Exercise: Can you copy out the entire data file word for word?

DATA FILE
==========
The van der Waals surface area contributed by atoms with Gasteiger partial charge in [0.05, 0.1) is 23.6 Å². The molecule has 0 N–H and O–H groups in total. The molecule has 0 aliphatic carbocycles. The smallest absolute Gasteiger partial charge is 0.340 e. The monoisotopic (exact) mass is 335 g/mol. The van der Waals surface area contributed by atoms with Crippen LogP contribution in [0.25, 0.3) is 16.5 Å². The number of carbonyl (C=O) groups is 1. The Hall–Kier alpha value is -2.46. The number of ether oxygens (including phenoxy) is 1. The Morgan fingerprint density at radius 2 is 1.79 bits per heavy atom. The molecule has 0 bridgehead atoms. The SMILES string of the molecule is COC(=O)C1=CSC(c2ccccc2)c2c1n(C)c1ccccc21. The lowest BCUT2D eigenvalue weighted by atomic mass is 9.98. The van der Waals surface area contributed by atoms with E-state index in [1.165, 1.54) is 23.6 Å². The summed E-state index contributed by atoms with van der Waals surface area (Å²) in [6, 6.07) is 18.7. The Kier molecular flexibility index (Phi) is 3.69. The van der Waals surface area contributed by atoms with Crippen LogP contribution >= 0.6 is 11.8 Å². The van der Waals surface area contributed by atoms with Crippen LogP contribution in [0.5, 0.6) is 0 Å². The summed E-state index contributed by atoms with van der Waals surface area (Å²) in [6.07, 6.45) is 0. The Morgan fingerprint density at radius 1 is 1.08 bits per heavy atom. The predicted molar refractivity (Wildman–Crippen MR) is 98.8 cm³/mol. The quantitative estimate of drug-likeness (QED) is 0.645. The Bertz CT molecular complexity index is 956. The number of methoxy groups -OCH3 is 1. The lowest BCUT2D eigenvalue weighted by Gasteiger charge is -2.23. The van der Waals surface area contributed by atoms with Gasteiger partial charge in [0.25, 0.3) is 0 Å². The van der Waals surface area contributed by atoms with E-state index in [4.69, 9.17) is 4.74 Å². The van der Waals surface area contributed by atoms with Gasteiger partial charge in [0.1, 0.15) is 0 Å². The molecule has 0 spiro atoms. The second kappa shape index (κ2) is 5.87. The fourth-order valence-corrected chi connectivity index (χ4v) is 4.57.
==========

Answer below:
The van der Waals surface area contributed by atoms with Gasteiger partial charge in [0.05, 0.1) is 23.6 Å². The molecule has 0 N–H and O–H groups in total. The molecule has 0 aliphatic carbocycles. The smallest absolute Gasteiger partial charge is 0.340 e. The monoisotopic (exact) mass is 335 g/mol. The van der Waals surface area contributed by atoms with Crippen LogP contribution in [0.25, 0.3) is 16.5 Å². The number of carbonyl (C=O) groups is 1. The Hall–Kier alpha value is -2.46. The number of ether oxygens (including phenoxy) is 1. The Morgan fingerprint density at radius 2 is 1.79 bits per heavy atom. The molecule has 0 bridgehead atoms. The SMILES string of the molecule is COC(=O)C1=CSC(c2ccccc2)c2c1n(C)c1ccccc21. The lowest BCUT2D eigenvalue weighted by atomic mass is 9.98. The van der Waals surface area contributed by atoms with E-state index in [1.165, 1.54) is 23.6 Å². The summed E-state index contributed by atoms with van der Waals surface area (Å²) in [6, 6.07) is 18.7. The Kier molecular flexibility index (Phi) is 3.69. The van der Waals surface area contributed by atoms with Crippen LogP contribution >= 0.6 is 11.8 Å². The van der Waals surface area contributed by atoms with Crippen LogP contribution in [0.5, 0.6) is 0 Å². The summed E-state index contributed by atoms with van der Waals surface area (Å²) in [6.07, 6.45) is 0. The Morgan fingerprint density at radius 1 is 1.08 bits per heavy atom. The predicted molar refractivity (Wildman–Crippen MR) is 98.8 cm³/mol. The quantitative estimate of drug-likeness (QED) is 0.645. The Bertz CT molecular complexity index is 956. The number of methoxy groups -OCH3 is 1. The lowest BCUT2D eigenvalue weighted by Gasteiger charge is -2.23. The van der Waals surface area contributed by atoms with Gasteiger partial charge in [0.25, 0.3) is 0 Å². The van der Waals surface area contributed by atoms with E-state index in [4.69, 9.17) is 4.74 Å². The van der Waals surface area contributed by atoms with Gasteiger partial charge in [0.1, 0.15) is 0 Å². The molecule has 0 spiro atoms. The second kappa shape index (κ2) is 5.87. The fourth-order valence-corrected chi connectivity index (χ4v) is 4.57.